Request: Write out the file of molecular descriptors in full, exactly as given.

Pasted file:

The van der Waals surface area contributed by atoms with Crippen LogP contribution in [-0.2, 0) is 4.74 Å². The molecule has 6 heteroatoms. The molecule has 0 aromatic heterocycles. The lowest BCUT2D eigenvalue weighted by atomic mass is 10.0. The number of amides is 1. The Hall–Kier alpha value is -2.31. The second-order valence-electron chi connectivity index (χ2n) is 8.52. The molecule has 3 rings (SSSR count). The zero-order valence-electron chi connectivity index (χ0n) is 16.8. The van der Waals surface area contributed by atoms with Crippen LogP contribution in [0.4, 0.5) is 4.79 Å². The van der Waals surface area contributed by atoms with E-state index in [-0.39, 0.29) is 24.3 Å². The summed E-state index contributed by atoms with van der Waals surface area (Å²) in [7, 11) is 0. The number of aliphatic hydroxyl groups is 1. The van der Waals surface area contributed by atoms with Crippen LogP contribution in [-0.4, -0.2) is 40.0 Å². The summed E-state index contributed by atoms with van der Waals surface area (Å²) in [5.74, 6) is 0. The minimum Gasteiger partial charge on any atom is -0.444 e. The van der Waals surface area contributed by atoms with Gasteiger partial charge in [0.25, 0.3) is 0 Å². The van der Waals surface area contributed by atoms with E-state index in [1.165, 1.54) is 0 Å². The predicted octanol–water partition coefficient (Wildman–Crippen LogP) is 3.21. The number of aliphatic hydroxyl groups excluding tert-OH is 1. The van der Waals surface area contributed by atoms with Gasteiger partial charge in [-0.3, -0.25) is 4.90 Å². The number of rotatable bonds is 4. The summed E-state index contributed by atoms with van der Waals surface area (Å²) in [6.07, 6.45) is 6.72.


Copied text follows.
The van der Waals surface area contributed by atoms with Crippen LogP contribution in [-0.2, 0) is 4.74 Å². The molecule has 6 heteroatoms. The molecule has 0 aromatic heterocycles. The lowest BCUT2D eigenvalue weighted by atomic mass is 10.0. The number of amides is 1. The Hall–Kier alpha value is -2.31. The second-order valence-electron chi connectivity index (χ2n) is 8.52. The molecule has 3 rings (SSSR count). The zero-order valence-electron chi connectivity index (χ0n) is 16.8. The van der Waals surface area contributed by atoms with Crippen LogP contribution in [0.4, 0.5) is 4.79 Å². The van der Waals surface area contributed by atoms with E-state index in [-0.39, 0.29) is 24.3 Å². The summed E-state index contributed by atoms with van der Waals surface area (Å²) in [7, 11) is 0. The number of aliphatic hydroxyl groups is 1. The van der Waals surface area contributed by atoms with Crippen LogP contribution in [-0.4, -0.2) is 40.0 Å². The summed E-state index contributed by atoms with van der Waals surface area (Å²) in [5.74, 6) is 0. The minimum Gasteiger partial charge on any atom is -0.444 e. The van der Waals surface area contributed by atoms with Gasteiger partial charge in [0.25, 0.3) is 0 Å². The van der Waals surface area contributed by atoms with E-state index in [1.165, 1.54) is 0 Å². The predicted octanol–water partition coefficient (Wildman–Crippen LogP) is 3.21. The number of aliphatic hydroxyl groups excluding tert-OH is 1. The van der Waals surface area contributed by atoms with Gasteiger partial charge in [-0.3, -0.25) is 4.90 Å². The number of rotatable bonds is 4. The summed E-state index contributed by atoms with van der Waals surface area (Å²) in [6.07, 6.45) is 6.72.